Many hospitals and health-care providers are foundering after having to cancel money-making elective procedures during the pandemic; rural hospitals, many of which were already on the brink, are having an especially hard time. The federal government is giving out billions to help health-care providers, but the formula Congress used to allocate the money ended up disproportionately helping providers that have many privately insured patients. Typically, rural providers have fewer such patients, relying disproportionately on Medicare and Medicaid.
Providers were promised $175 billion in the $2 trillion CARES Act. The Department of Health and Human Services has begun distributing $72.4 billion in grants to either defray costs of treating covid-19 patients or make up for lost revenue. HHS is allocating $50 billion of that for providers with a higher historical share of revenue from Medicare compared to total net patient revenue from all sources, Karyn Schwartz and Anthony Damico report for Kaiser Family Foundation.
KFF looked at hospital data from 2017, the most recent year available. "The hospitals in the top 10 percent based on share of private insurance revenue received $44,321 per hospital bed, more than double the $20,710 per hospital bed for those in the bottom 10% of private insurance revenue," Schwartz and Damico report. The hospitals with the highest share of private-insurance revenue are less likely to be teaching hospitals and more likely to be for-profit. They also tend to have higher profit margins and treat a smaller share of uncompensated care. Most rural hospitals tend to have lower profit margins and higher percentages of uncompensated care.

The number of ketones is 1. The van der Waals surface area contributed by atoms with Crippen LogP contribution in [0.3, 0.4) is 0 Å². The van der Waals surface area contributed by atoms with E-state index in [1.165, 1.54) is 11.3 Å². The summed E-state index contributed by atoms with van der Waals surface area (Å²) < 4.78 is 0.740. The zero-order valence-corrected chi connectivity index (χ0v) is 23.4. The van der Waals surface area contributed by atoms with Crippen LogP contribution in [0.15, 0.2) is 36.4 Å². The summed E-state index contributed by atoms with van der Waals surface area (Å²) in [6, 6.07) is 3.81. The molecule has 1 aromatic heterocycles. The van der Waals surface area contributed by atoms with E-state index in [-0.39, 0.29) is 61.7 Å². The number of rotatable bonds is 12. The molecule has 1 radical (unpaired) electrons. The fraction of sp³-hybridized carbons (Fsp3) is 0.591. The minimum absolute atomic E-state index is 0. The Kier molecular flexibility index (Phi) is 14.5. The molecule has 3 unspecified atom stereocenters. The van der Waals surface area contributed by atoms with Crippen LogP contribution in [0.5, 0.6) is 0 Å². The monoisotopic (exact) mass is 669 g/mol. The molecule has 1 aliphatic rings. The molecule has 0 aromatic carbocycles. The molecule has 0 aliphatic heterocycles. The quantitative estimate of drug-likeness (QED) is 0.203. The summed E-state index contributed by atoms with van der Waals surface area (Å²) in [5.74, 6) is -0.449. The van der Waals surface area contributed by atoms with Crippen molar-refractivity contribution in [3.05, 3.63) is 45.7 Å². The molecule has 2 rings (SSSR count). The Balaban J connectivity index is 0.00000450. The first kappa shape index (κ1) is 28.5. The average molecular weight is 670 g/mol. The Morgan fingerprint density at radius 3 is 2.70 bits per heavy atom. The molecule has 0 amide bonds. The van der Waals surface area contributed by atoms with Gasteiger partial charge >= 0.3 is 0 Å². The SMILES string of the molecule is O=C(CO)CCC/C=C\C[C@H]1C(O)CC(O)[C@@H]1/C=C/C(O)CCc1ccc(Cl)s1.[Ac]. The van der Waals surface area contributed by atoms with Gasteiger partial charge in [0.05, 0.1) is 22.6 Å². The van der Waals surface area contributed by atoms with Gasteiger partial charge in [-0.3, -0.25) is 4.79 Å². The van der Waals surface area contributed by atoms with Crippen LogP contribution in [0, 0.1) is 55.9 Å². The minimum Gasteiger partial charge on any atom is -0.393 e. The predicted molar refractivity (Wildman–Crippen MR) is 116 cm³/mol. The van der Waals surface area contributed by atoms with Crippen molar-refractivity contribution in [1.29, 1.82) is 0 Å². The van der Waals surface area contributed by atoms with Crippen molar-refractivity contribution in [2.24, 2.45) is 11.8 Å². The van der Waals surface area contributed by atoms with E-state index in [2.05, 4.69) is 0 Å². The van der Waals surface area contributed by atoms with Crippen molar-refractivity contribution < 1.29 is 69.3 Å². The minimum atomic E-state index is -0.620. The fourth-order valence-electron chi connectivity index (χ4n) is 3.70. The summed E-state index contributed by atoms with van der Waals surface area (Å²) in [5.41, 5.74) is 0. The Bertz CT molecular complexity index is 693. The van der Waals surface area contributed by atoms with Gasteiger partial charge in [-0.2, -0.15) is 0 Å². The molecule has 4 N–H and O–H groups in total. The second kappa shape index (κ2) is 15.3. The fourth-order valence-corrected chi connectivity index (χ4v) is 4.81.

"These hospitals’ large share of private reimbursement may be due either to having more patients with private insurance or charging relatively high rates to private insurers or a combination of those two factors," Schwartz and Damico report. Reimbursement rates vary widely by payer, but private insurers usually reimburse hospitals an average of twice as much as Medicare does per patient.
All providers that get Medicare money are eligible for the $50 billion, including hospices, skilled nursing facilities, and physicians. Though KFF's analysis focused on hospitals, Schwartz and Damico write that they would expect to see the same pattern with other providers. Providers who got no Medicare money in 2019 weren't eligible, and that includes providers who specialize in Medicaid patients. "HHS has stated that Medicaid-only providers will receive a separate allocation of funding, as will skilled nursing facilities and dentists," Schwartz and Damico report.